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A New Wave of Neo-Nazism Has Become Visible in Wake of Jacksonville Shooting

Exactly one week after the murder of three Black people in Jacksonville, two neo-Nazi rallies took place in Orlando.

Neo-Nazis march with swastika flags as groups Blood Tribe and Goyim Defense League hold a rally on September 2, 2023, in Orlando, Florida.

Exactly one week after the August 26 racist murder of three black people in Jacksonville, Florida, two neo-Nazi rallies were held about 140 miles south in Orlando, where masked and uniformed men shouted racist and antisemitic slogans. These events are signs of a new wave of neo-Nazis who are more eager for street violence than their predecessors in recent years.

The smaller of the two rallies was held at Disney World and organized by the Order of the Black Sun, a local neo-Nazi group. It drew about a dozen people who displayed slur-emblazoned banners and signs. According to Diego, an activist with the anti-fascist group Miami Against Fascism who asked to be identified only by first name for safety reasons, similar Disney World rallies occur nearly every month.

Of far greater importance was a larger rally in Altamonte Springs, a suburb of Orlando, advertised as “The March of the Red Shirts,” which at least 50 people attended. The main groups leading the rally were Blood Tribe and Goyim Defense League, joined by smaller organizations including Vinland Rebels Fascist Action. Other than the leaders, all attendees dressed in red shirts and black masks as they rallied under a large swastika flag. It has been many years since a rally this large, using explicit Nazi imagery, has happened in the United States.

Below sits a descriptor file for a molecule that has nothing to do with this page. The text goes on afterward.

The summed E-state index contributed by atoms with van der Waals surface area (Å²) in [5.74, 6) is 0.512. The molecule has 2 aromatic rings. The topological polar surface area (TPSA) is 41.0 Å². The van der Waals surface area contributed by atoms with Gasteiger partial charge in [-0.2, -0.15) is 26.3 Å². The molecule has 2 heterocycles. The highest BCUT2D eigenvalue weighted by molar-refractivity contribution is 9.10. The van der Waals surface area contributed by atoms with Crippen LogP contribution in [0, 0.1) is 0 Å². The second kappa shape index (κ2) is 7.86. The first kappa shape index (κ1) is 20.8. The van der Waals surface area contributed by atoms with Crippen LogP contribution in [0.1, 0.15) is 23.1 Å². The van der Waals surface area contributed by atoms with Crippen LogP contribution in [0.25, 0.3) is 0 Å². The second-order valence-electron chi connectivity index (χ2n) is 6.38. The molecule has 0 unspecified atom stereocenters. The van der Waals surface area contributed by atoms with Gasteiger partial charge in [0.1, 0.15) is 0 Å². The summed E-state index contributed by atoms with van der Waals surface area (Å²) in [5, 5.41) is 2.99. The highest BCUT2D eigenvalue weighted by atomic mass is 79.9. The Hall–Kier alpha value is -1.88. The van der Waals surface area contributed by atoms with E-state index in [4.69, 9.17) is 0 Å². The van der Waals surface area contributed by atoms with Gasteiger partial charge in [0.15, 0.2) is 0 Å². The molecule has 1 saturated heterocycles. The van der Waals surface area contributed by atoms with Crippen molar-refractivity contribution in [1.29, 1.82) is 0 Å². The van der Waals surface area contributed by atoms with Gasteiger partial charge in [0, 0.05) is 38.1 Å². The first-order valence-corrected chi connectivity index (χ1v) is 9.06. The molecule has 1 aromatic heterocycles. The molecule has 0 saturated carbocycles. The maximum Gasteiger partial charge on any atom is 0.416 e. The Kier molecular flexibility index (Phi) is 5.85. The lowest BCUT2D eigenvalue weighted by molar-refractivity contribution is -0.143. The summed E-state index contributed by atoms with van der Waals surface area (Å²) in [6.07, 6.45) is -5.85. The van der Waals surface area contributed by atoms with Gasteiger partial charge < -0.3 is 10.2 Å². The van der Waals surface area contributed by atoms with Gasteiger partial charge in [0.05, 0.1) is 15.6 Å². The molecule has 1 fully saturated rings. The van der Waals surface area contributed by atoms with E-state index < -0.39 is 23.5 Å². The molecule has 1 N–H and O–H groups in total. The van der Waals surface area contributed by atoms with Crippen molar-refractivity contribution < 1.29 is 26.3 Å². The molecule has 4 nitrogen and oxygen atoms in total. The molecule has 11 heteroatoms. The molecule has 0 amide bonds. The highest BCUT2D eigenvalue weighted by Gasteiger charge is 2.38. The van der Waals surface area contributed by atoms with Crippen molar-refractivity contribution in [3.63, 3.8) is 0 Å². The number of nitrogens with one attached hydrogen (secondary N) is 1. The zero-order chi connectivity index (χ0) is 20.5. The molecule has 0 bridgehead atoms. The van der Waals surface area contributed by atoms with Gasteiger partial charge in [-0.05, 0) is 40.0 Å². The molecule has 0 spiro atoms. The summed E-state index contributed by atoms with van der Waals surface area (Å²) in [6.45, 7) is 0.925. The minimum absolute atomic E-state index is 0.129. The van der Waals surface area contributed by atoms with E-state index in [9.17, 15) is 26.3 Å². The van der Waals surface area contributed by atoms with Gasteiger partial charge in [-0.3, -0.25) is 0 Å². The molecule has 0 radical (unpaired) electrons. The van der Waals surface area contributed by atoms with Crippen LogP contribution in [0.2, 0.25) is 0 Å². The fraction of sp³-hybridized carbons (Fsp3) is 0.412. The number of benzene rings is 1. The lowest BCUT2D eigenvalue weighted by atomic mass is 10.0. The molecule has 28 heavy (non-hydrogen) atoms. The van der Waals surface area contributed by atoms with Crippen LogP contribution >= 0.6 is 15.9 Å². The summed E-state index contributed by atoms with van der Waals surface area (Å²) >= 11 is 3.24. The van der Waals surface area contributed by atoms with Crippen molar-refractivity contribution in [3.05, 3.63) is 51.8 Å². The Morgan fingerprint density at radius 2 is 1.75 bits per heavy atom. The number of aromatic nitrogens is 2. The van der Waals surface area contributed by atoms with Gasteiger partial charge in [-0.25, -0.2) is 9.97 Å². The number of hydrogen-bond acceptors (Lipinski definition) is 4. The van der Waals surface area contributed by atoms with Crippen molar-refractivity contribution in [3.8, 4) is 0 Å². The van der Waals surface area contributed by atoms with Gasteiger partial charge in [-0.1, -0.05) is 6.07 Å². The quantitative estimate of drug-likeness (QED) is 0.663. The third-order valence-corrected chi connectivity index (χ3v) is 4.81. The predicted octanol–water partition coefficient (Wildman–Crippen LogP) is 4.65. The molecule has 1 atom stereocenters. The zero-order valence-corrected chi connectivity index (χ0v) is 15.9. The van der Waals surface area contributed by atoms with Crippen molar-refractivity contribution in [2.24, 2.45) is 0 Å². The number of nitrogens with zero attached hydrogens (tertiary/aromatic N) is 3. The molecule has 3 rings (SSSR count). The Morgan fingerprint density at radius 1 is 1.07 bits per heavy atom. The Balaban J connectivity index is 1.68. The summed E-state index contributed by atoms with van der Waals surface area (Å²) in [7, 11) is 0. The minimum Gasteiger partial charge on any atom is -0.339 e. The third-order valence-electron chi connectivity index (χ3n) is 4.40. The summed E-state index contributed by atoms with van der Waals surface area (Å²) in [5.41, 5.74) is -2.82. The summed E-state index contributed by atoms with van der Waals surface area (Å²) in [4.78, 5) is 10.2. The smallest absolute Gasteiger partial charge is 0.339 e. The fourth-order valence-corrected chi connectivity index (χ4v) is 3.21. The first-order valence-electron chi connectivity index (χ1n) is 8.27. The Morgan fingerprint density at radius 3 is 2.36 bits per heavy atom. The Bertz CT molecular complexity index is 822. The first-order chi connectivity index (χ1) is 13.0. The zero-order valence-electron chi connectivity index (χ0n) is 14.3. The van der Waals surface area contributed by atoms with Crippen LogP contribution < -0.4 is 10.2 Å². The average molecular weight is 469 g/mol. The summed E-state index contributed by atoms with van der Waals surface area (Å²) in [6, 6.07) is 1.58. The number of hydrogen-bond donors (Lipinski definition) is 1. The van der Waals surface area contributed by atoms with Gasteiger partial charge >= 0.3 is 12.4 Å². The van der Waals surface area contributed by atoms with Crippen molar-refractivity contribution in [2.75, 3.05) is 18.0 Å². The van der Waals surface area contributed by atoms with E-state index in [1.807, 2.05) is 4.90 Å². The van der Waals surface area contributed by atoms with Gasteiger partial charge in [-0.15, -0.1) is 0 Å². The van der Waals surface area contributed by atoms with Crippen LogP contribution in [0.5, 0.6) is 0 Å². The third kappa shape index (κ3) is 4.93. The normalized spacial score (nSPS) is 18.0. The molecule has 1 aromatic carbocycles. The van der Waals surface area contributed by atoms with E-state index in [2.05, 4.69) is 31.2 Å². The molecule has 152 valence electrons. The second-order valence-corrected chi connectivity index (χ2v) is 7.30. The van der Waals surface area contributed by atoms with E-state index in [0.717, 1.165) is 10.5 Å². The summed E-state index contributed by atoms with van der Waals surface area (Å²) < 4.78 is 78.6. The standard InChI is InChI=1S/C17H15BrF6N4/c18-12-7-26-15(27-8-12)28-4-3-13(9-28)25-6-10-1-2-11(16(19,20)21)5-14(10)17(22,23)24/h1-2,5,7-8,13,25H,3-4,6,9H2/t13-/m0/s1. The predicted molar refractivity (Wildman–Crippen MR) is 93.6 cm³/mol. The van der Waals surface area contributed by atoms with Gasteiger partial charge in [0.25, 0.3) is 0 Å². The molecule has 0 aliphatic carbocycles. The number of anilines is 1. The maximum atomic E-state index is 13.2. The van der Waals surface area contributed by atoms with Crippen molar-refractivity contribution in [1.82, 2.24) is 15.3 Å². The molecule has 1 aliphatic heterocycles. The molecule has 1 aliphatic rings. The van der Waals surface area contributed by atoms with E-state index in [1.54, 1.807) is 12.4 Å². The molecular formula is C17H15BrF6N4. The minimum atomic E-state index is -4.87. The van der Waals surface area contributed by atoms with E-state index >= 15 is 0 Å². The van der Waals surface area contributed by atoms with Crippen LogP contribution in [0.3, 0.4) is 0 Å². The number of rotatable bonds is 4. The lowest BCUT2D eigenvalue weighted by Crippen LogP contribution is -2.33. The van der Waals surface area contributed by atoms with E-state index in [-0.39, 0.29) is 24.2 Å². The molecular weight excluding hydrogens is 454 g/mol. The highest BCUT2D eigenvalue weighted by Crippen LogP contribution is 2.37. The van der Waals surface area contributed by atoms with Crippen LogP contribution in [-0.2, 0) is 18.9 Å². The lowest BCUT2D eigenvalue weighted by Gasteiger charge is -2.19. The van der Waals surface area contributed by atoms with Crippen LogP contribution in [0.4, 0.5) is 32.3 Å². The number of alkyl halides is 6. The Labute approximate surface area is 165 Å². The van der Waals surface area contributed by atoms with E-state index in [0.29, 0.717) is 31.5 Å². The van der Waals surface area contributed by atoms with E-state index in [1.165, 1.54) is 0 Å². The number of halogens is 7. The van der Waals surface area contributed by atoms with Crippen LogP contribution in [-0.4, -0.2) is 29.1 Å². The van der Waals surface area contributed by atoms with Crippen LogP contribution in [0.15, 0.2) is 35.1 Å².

Blood Tribe’s first public outing was in March, when 20 masked members disrupted an LGBTQ+ event in Wadsworth, Ohio. Blood Tribe’s leader Christopher Pohlhaus, who goes by “The Hammer,” was armed and his followers shouted homophobic and epithets, threatening “There Will be Blood.” This was followed by a similar appearance in April.

Jeff Tischauser, a senior researcher from the Southern Poverty Law Center, noted that Pohlhaus lives in Maine but has been pushing hard to expand his group nationally. Florida, in particular, has been the center of a surge of national reaction. Republican Gov. Ron DeSantis has made the state veer hard to the right, persecuting LGBTQ+ people, mutilating the educational system and even picking fights with corporations like Disney over their inclusive policies. Tischauser pointed to the disconnect between the fact that Florida has an active neo-Nazi scene, but only scattered and small organizations, and speculated that Blood Tribe “see the energy” there — as well as the lack of a major organization — and hope to fill the void.